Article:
5.9     The proliferation risk of the nuclear renaissance is determined by three principal factors: whether the expansion takes place in existing nuclear power states or new nuclear power states; the geostrategic contexts of countries acquiring nuclear technology for the first time; and the nature of the nuclear technology acquired.

5.10     Views on whether an increase in the number of power reactors around the world poses an increase in nuclear proliferation dangers differ. Some argue that not even a tenfold increase in power reactors will have a significant impact on nuclear proliferation. They believe the greatest problem to be rogue states determined to develop a nuclear weapons program whatever the barriers, and that their number has not significantly increased in the last ten to fifteen years. Others, including in influential policy circles in the U.S., are concerned that “the rise in nuclear power worldwide, and particularly within Third World countries, inevitably increases the risks of proliferation.”

5.11     Nuclear power reactors themselves, in particular the standard light water reactors (LWRs), are not considered a high proliferation risk because the isotopic content of the spent fuel and the difficulty of separating plutonium from the spent fuel assembly does not make them ready producers of weapons grade fissile material. It is widely acknowledged that the biggest proliferation risk in the expansion of nuclear energy is the expansion of sensitive nuclear technologies (SNTs) – principally enrichment or reprocessing – to non-nuclear weapon states. Proliferation of SNTs can be problematic per se and can increase the risk of fissile material being available for terrorists if facilities are not properly protected.

5.12     The states seeking nuclear power for the first time are concentrated in Africa, the Middle East and South East Asia. All are zones of varying degrees of domestic political instability. The Middle East is strategically unstable and directly affected by the Iranian enrichment program. While South East Asian countries are not directly in the line of North Korean nuclear threats, their security would nonetheless be affected by a deteriorating East Asian strategic environment were Pyongyang’s nuclear ambitions to be unchecked, including its possible willingness to proliferate to hard-line regimes like Burma/Myanmar. In all three regions, states have genuine reasons for wanting to develop nuclear power, including growing energy demand and the desire to preserve fossil fuels for export, and in many cases had been interested in acquiring nuclear power prior to the Iranian and North Korean situations arising. Significantly, Vietnam and Indonesia have signalled their intent not to develop an enrichment capacity, as have Bahrain and the UAE.

5.13     While the U.S./UAE agreement is the gold-standard for supply (the UAE having foresworn SNT development such as uranium enrichment and reprocessing) this pattern is not necessarily being followed by other power aspirants in the region, such as Jordan. When some suppliers are prepared to take the minimalist approach to nuclear cooperation, it puts pressure on those supplier countries and companies which want to pursue best practice supply policies to resist the stronger international supply rules that might be needed to stem the proliferation dangers of an expanded civilian nuclear energy sector, especially to new countries.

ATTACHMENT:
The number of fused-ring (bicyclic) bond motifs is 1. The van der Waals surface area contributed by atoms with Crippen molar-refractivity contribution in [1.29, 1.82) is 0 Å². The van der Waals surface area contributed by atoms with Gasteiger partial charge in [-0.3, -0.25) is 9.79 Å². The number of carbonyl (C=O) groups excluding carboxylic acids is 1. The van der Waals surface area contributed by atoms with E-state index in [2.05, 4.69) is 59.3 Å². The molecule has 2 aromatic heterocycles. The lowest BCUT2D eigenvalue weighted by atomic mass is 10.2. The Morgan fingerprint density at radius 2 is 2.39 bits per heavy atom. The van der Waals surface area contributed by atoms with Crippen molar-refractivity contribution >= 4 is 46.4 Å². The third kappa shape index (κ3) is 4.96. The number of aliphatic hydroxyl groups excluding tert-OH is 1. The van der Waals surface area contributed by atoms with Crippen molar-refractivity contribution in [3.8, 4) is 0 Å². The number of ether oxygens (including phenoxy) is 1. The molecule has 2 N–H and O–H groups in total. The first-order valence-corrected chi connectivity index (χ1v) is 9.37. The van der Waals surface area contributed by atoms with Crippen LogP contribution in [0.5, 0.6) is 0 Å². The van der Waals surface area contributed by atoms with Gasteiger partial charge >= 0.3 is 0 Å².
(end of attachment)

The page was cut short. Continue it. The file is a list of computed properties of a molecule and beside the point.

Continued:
5.14     Brazil plans to develop a commercial enrichment plant, and – while no additional states currently have such plans – Argentina and South Africa insist on their right to do so in future. While India has announced plans to construct an additional commercial reprocessing plant, currently no other state has such plans – with the U.S. having terminated the commercial reprocessing plant originally planned as a domestic project under its Global Nuclear Energy Partnership (GNEP).

5.15     It is important to recognize that the establishment of even the most basic nuclear infrastructure and expertise may presage later pursuit of a full nuclear fuel cycle, with all that implies – as we are now acutely aware with the examples of North Korea and Iran – about the capacity to move to, or toward, proliferation under cover of the right to develop nuclear technology for civilian purposes. Some have gone so far as to label some recent nuclear cooperation agreements “bomb starter kits”.

5.16     Three strategies – technical, commercial and political – suggest themselves to policymakers and industry to mitigate the proliferation risks of the so-called “renaissance”. Technical solutions (discussed in Section 14) include the development of nuclear reactors less suited to producing weapons grade fissile material, or making it more difficult to access. Commercial solutions might include replacing turnkey reactor sales contracts to build-own-operate contracts, or inserting minimum non-proliferation requirement provisions into supply contracts.

5.17     Political solutions would include further efforts to achieve universalization of the IAEA Additional Protocol, with nuclear suppliers, through bilateral agreements, making adherence to it a condition of nuclear supply. Further steps would include giving credible assurances of fuel supply free from vexatious or political interference, and placing sensitive stages of the fuel cycle under multilateral control – although, perversely, pressures for multilateralization of the nuclear fuel cycle might accelerate attempts by some countries to develop sensitive nuclear technologies in a hurry. These questions are discussed in more detail in Sections 14 and 15.


BOX 5-2

The nuclear fuel cycle:

Box 5-2 Diagram